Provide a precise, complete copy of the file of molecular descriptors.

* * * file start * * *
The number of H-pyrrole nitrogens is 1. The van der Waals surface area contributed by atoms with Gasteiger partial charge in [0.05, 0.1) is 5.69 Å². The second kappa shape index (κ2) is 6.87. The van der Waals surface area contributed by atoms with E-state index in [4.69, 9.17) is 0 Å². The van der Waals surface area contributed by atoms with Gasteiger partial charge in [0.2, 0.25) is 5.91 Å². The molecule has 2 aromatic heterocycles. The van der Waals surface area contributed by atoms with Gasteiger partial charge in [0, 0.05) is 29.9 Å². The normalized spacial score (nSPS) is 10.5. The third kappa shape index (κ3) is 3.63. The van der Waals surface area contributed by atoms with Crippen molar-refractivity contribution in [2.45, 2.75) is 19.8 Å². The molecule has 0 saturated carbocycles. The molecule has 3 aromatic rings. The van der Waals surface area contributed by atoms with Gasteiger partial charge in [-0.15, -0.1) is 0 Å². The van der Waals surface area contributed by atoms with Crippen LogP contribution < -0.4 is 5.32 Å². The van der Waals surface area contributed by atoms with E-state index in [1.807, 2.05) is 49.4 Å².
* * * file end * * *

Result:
The number of H-pyrrole nitrogens is 1. The van der Waals surface area contributed by atoms with Gasteiger partial charge in [0.05, 0.1) is 5.69 Å². The second kappa shape index (κ2) is 6.87. The van der Waals surface area contributed by atoms with E-state index in [4.69, 9.17) is 0 Å². The van der Waals surface area contributed by atoms with Gasteiger partial charge in [0.2, 0.25) is 5.91 Å². The molecule has 2 aromatic heterocycles. The van der Waals surface area contributed by atoms with Gasteiger partial charge in [0, 0.05) is 29.9 Å². The normalized spacial score (nSPS) is 10.5. The third kappa shape index (κ3) is 3.63. The van der Waals surface area contributed by atoms with Crippen molar-refractivity contribution in [2.45, 2.75) is 19.8 Å². The molecule has 0 saturated carbocycles. The molecule has 3 aromatic rings. The van der Waals surface area contributed by atoms with Gasteiger partial charge in [-0.15, -0.1) is 0 Å². The van der Waals surface area contributed by atoms with Crippen LogP contribution < -0.4 is 5.32 Å². The van der Waals surface area contributed by atoms with E-state index in [1.807, 2.05) is 49.4 Å².